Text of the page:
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Re: [RFC, PATCH 0/2] fiemap: filesystem free space mapping

To: Dave Chinner <david@xxxxxxxxxxxxx>
Subject: Re: [RFC, PATCH 0/2] fiemap: filesystem free space mapping
From: Andreas Dilger <adilger@xxxxxxxxx>
Date: Thu, 18 Oct 2012 02:10:59 -0600
Cc: linux-fsdevel@xxxxxxxxxxxxxxx, xfs@xxxxxxxxxxx
In-reply-to: <1350537079-16246-1-git-send-email-david@xxxxxxxxxxxxx>
References: <1350537079-16246-1-git-send-email-david@xxxxxxxxxxxxx>
On 2012-10-17, at 11:11 PM, Dave Chinner wrote:
> So, I was bored a few days ago, and I was sick of having to run
> xfs_db incorrectly report free space extents when the filesytem is
> mounted, so I decided to extend fiemap to export freespace mappings
> to userspace so I could get the information coherently through the
> mounted filesystem.
> 
> Yes, this could probably be considered interface abuse but, well, it
> was simple to do because extent mapping is exactly what fiemap is
> designed to do. Hence I didn't have to write new walkers/formatters
> and I was using code I knew worked correctly.

One question about the usage of this interface - is the ioctl()
called on an open fd for the root inode, or is it called on any
open fd in the filesystem?  In some sense, getting the free space
on the root (or preferably block dev inode if that would work)
would make the most sense, since FIEMAP is intended to be related
to a specific file.

That said, it is a lot easier to use if it can be on any open file
handle in the filesystem, and one could consider the free space as
being related to every file in the filesystem (e.g. for the next
block allocation or defrag migration).

> There are two methods of mapping - one is reporting free space in
> ascending extent start offset order, then other in ascending extent
> length order. Both a useful to have (e.g. defragmenter might want to
> know about the nearest free block to given offset or the largest
> free extent in a given region). Either way, XFS keeps indexes
> ordered in both ways, so they can be exported directly with minimal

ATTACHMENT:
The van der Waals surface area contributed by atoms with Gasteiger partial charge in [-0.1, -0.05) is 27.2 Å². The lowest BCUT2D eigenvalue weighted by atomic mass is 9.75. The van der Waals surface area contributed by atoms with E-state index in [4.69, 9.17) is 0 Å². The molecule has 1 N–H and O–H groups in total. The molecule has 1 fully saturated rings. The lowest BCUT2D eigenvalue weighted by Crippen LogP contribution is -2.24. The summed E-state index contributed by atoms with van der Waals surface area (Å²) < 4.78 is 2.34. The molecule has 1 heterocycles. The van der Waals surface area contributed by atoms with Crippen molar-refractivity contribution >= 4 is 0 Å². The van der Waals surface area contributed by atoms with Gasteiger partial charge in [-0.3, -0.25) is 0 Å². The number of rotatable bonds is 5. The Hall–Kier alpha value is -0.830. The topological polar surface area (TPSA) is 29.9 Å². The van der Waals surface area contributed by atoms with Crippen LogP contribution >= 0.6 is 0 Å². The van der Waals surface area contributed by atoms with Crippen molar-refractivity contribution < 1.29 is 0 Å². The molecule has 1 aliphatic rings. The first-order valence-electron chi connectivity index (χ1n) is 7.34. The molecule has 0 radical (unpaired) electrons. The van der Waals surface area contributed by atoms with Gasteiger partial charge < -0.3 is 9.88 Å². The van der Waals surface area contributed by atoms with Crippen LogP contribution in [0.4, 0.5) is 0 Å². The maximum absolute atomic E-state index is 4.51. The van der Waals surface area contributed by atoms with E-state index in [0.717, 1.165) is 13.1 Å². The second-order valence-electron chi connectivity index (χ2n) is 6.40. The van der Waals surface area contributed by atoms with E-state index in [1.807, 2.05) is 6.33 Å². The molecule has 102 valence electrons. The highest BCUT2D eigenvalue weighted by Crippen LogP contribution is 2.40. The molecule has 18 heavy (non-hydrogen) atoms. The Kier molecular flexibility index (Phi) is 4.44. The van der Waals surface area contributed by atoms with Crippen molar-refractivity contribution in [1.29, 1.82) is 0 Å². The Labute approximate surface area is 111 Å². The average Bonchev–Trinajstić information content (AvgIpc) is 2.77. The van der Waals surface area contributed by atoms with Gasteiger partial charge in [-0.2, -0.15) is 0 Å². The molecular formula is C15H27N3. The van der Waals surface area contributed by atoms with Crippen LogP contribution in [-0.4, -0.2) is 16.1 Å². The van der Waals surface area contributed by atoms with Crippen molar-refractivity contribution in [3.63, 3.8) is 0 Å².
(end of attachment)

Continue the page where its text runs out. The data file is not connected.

> overhead.
> 
> The only "interesting" abuse of the interface is really the use of
> FIEMAP_EXTENT_LAST. This means that the last extent in a freespace
> index is being returned, rather than the last freespace extent. This
> is done because filesystems often have multiple free space indexes,
> and it may be difficult to sort/scan over multiple indexes in a
> single map.

I'm not sure I understand the distinction you are trying to convey here.
Could you elaborate?

> This means an application needs to keep track of what freespace has
> been returned to it and adjust it's fiemap ranges apprpritately, or
> be aware of the underlying filesystem structure to for requests that
> don't span free space indexes. I don't see this a bug problem,
> because any application that is digging in freespace maps needs to
> know how the filesystem is structured to make any sense of the
> infomration returned. As such, I see this interface purely for
> filesystem diagnostics or utilities tightly bound to the filesystem
> (e.g. xfs_fsr).
> 
> I'll attach a patch for a small utility that uses this interace to
> replicate the xfs_db freespace command in a short while so people
> can see how it is used. that shoul dmake it easier to comment on. :)
> 
> Cheers,
> 
> Dave.
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Cheers, Andreas





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